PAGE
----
"I've not written a Mass, I've written a theater piece about a Mass." Leonard Bernstein
I took a much-needed time out from CMJ this afternoon to ride up to the United Palace Theater on 175th St. for a performance of Leonard Bernstein's Mass (1971) by the Baltimore Symphony Orchestra and a cast and chorus of over 600. (They were also to have been joined by the Stony Brook University Marching Band, but that outfit needed to cancel on late notice.) The event, part of Carnegie Hall's "Best of All Possible Worlds" festival, was the capstone to the Bernstein Mass Project: an educational program which has engaged middle and high school students from around NYC for the past three months.
Bernstein's Mass, which I first encountered thanks to a college professor who lent me his copy of the best-selling album, is both ambitious and controversial, both lyrically and musically. Bernstein set out to write a work of real currency that honored the genre embraced by everyone from Beethoven to Britten while incorporating the language of the time: in addition to some stunning orchestral writing, there's rock, folk, musical theater, even Ivesian brass.
But Bernstein - who was Jewish - saw his Mass as more commentary than service, and so worked with Godspell creator Stephen Schwartz (who was 23 at the time) to break up the traditional Latin text with modern lyrics. Some of these numbers - "A Simple Song"; "I Don't Know"; "I Go On" - are pleasant, even catchy, and have become standards in their own right. But, others are downright provocative, positing the irrelevance of religion in a secular society:
"I believe in God,
But does God believe in me?
I'll believe in any god
If any god there be."
In the end, Bernstein's Mass suffers from stylistic schizophrenia and frequent cheesiness, which have proven to be obstacles to its wide acceptance (along with the massive resources required to stage it.) But, it is also a challenging and necessary credo for our time, with flashes of musical brilliance that deserve to be heard more often, either onstage or in the concert hall.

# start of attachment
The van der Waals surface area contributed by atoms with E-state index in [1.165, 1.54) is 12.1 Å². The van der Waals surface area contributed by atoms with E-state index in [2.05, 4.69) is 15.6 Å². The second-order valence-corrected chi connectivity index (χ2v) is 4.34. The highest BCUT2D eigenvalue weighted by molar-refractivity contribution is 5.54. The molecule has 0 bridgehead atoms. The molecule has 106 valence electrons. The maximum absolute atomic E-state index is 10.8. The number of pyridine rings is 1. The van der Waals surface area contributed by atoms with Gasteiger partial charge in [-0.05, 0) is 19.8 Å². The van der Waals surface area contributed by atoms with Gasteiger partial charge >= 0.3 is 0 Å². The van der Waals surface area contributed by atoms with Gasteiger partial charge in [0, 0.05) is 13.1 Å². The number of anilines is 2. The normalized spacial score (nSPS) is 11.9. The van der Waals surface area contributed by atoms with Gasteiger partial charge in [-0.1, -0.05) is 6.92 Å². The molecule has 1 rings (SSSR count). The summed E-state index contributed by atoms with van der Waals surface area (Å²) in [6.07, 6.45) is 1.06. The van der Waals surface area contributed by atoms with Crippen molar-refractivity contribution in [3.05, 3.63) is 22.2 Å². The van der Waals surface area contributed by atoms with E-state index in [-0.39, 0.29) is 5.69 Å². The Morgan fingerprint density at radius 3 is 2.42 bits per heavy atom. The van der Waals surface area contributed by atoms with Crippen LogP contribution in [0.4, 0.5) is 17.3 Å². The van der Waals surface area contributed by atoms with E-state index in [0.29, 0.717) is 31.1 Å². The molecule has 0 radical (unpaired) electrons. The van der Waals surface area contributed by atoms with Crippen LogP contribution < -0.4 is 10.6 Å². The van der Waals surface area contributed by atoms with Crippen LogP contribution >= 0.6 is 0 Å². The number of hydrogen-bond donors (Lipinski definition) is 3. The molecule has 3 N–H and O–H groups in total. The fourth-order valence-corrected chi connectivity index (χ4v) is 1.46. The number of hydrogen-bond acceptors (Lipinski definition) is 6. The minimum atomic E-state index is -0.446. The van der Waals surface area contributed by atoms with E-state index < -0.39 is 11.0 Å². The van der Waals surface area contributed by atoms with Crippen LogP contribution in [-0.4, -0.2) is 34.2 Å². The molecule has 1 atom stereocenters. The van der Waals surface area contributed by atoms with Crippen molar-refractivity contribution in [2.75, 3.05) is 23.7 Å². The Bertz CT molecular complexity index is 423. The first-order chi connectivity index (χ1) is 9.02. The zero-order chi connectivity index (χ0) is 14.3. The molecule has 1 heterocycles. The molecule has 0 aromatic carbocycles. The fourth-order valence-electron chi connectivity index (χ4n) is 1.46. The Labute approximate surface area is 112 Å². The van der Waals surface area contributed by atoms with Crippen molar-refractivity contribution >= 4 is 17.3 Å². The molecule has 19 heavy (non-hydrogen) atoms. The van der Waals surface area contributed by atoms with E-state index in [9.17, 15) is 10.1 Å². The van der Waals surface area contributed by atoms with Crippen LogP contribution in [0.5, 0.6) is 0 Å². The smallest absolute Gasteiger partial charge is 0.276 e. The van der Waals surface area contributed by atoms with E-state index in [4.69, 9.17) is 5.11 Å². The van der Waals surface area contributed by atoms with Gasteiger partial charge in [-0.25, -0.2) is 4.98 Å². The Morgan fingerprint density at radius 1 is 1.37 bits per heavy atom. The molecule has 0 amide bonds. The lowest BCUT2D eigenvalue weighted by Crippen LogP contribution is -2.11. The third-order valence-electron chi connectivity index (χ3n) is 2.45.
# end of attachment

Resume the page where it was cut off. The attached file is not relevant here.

As in the climactic Agnus Dei, which comes near the end of Mass. It starts as a traditional setting of the Latin text but upon hitting the phrase "Dona Nobis Pacem" ("Grant us Peace") quickly launches into an angry cry for peace, a reflection of the war protests then raging throughout the country. At the United Palace, the swinging, pounding chorus started with the cast, then joined by the stage choir, then the full complement of students in the audience, building steadily in intensity and volume. Just when you thought it could't possibly get any louder, it did. Astonishing.
The central role of the Celebrant was sung by baritone Jubilant Sykes, in a powerful and theatrical performance. Conductor Marin Alsop, a Bernstein protegee, seemed completely in command of the huge forces (half of whom were seated in the first 12 rows of the audience.) And, having just spent the past four nights at rock shows, it was great to have really effective stage lighting, designed by Alan Adelman.
I sat with Caleb, who had just come from his own rehearsal for the Bach B-Minor Mass, in which he'll be performing as soloist at Trinity Church on Tuesday. "I think that might have been the greatest thing I've ever seen," he said. Now that's saying something.
Two rows in front of us, I spotted Jamie Bernstein, the composer's daughter and a visible musical educator in her own right. Wiping tears from her eyes, I asked her what her father would have thought of the performance.
"Oh, he was here tonight," she said, matter-of-factly. And, I'm sure he would have been proud. (More pics below.)